Statutory Sickness Benefit Rules Updated As HMRC Tackles Agency Work – Everything You Need To Know | Personal Finances | Finance



HMRC has different eligibility rules for different types of employment for the SSP. The SSP grants eligible applicants £ 96.35 per week if they are too sick to work and is paid by employers for up to 28 weeks. These payments have become crucial for many workers in 2020 as the coronavirus has wreaked havoc on the economy and the government has been urged to extend payments to ineligible staff.

“Temporary workers whose contract does not extend between assignments are subject to the condition that they are employees and meet the eligibility conditions for the SSP during the entire period of incapacity for work until the end of the period of employment. assignment (for reasons other than the avoidance of liability of the SSP) or entitlement to The SSP terminates for another reason, as indicated on form SSP1.

“Temporary workers who are salaried and meet the eligibility conditions become eligible for the SSP from the first day they have performed work under their contract. For agency workers who have an agreed future assignment which is to begin no later than eight weeks after the end of the current assignment, eligibility for the SSP will arise from the first day of that future assignment, as if it were the same mission, even if they did not perform any work in the framework of the future mission. “

HMRC concluded by clarifying that self-employed workers, including self-employed agency workers, are not eligible for SSP.

The SSP has been back on the agenda in recent weeks as the “pingdemia” has had an impact on the economy. More than five million people in England have been asked to self-isolate by the NHS COVID-19 app since its launch in September 2020, leaving employees worried about whether they could be paid if they couldn’t work at residence.

Laura Kearsley, partner and labor attorney at Nelsons, explained what the law says about workers’ wages after being bonkers, especially when it comes to SSP.

“Adults who receive an alert from the NHS COVID-19 app are asked to self-isolate for up to ten days unless they have received their two vaccines, although it may be longer if someone develops symptoms on its own, ”she said. .

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“In recent weeks, the number of people being ‘pinged’ by the app has reportedly resulted in staff shortages and disruption for some businesses. This is especially difficult for industries where people cannot work from home, such as supermarkets and on transport networks.

“This has caused many workers across the country to worry about whether they will still receive their regular wages if they are not fully immunized and therefore forced to self-isolate.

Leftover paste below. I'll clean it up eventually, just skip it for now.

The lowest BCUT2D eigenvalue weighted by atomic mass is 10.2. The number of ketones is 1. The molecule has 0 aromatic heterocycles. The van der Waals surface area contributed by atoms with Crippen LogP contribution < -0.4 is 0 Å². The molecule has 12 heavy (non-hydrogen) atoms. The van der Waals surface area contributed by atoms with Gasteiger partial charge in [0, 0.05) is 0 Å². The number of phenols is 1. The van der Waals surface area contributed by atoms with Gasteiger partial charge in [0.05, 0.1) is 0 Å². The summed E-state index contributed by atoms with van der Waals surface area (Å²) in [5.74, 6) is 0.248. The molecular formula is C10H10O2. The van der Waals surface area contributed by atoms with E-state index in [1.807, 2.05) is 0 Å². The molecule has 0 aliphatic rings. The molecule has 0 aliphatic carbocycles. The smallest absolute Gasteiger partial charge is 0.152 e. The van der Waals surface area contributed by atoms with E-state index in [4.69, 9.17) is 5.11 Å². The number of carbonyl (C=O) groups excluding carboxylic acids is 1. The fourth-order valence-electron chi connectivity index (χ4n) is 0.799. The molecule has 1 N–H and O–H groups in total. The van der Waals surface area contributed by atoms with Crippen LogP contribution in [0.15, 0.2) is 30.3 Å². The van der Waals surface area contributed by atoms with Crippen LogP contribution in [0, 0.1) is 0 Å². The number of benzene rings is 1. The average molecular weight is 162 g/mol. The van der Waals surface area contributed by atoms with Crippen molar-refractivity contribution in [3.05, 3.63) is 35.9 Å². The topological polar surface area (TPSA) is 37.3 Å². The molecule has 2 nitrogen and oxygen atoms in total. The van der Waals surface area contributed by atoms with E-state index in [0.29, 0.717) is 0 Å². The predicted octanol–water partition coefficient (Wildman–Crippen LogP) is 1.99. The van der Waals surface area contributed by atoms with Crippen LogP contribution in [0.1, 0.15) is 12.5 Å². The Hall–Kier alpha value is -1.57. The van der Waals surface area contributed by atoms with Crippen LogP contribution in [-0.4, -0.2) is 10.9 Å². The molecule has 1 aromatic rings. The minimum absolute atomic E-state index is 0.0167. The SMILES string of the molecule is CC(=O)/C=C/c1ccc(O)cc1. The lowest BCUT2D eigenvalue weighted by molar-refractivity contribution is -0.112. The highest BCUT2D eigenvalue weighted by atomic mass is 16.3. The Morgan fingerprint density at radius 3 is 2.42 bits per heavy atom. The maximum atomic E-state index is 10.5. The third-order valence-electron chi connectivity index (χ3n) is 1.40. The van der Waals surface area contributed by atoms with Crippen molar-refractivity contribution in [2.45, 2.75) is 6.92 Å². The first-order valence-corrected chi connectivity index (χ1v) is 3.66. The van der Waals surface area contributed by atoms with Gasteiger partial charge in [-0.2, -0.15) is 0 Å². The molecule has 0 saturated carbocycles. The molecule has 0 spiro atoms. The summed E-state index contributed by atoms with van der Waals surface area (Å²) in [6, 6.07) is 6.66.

“Earlier in the pandemic, the government said those who do not show symptoms but who have been ordered to take time off work should be entitled to sick pay. However, strictly speaking, there is no right to sickness benefit for anyone who isolates themselves because technically it is just a precaution and they are not considered “sick”.

“Statutory Sickness Benefit (SSP) is available to those who are employed, earn at least £ 118 per week and have been off work for four consecutive days. The current SSP rate is £ 94.25 per week and can be paid up to a maximum of 28 weeks for employees’ usual working days. SSP is usually payable after three “waiting days” of absence, but these do not apply in most cases where an employee self-isolates and will be entitled to sick pay from day one. It is up to your employer – and should be specified in your contract – to decide if you are paid more than the PAS.

‘If SSP is not an option, an employee surveyed could ask to be put on leave and receive 80% of his current salary up to £ 2,500, although the Coronavirus Job Retention Program (CJRS) is due end on September 30. Alternatively, workers can request annual or unpaid leave to self-isolate.

“Those who are required to self-isolate, who have low incomes and cannot work from home may be eligible for financial assistance through the Test and Traceability Support Payment Program, which provides a one-time payment of $ 500. £.

“Self-employed people could try to claim a payment from the Self-Employed Income Support Scheme, which pays up to 80% of average profits up to a maximum of £ 7,500 for three months. Like the CJRS, this one is due to end on September 30.

“While those interviewed by the app do not receive financial support if they cannot work, we recommend that employers be flexible and use discretion where possible.”

To apply for SSP, workers will have to inform their employers before the deadline. Workers should check with their employer how they should inform them.

If a person cannot work for seven or more days (including non-working days), workers will need an isolation note, their notification from the NHS or public health authorities if told to s ” self-isolate because they have come into contact with someone with coronavirus, a sick note if they are on sick leave for another reason, or a letter confirming the date of their procedure if it was advised to self-isolate before going to hospital for surgery.

If a worker is not satisfied with a decision made on their claim, they should speak to their employer if they believe their decision was wrong.

If this does not resolve the issue, workers can contact HMRC’s Statutory Payments Litigation team for assistance.

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